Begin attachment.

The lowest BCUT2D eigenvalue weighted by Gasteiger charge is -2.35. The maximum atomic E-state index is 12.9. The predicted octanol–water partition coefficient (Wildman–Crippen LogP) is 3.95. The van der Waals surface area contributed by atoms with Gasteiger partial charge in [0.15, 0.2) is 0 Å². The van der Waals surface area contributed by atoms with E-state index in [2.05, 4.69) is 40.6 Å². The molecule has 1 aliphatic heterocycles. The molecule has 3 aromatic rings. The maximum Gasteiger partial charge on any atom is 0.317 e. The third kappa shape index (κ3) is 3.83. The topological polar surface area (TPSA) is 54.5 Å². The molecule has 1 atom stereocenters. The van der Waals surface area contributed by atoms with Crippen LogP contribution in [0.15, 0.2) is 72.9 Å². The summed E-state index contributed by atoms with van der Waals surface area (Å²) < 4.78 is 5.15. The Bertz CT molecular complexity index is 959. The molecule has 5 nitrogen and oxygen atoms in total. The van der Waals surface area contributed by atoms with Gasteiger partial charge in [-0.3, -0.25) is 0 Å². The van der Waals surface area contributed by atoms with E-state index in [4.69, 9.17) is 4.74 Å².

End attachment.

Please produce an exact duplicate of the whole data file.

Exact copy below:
The lowest BCUT2D eigenvalue weighted by Gasteiger charge is -2.35. The maximum atomic E-state index is 12.9. The predicted octanol–water partition coefficient (Wildman–Crippen LogP) is 3.95. The van der Waals surface area contributed by atoms with Gasteiger partial charge in [0.15, 0.2) is 0 Å². The van der Waals surface area contributed by atoms with E-state index in [2.05, 4.69) is 40.6 Å². The molecule has 1 aliphatic heterocycles. The molecule has 3 aromatic rings. The maximum Gasteiger partial charge on any atom is 0.317 e. The third kappa shape index (κ3) is 3.83. The topological polar surface area (TPSA) is 54.5 Å². The molecule has 1 atom stereocenters. The van der Waals surface area contributed by atoms with Crippen LogP contribution in [0.15, 0.2) is 72.9 Å². The summed E-state index contributed by atoms with van der Waals surface area (Å²) < 4.78 is 5.15. The Bertz CT molecular complexity index is 959. The molecule has 5 nitrogen and oxygen atoms in total. The van der Waals surface area contributed by atoms with Gasteiger partial charge in [-0.3, -0.25) is 0 Å². The van der Waals surface area contributed by atoms with E-state index in [4.69, 9.17) is 4.74 Å².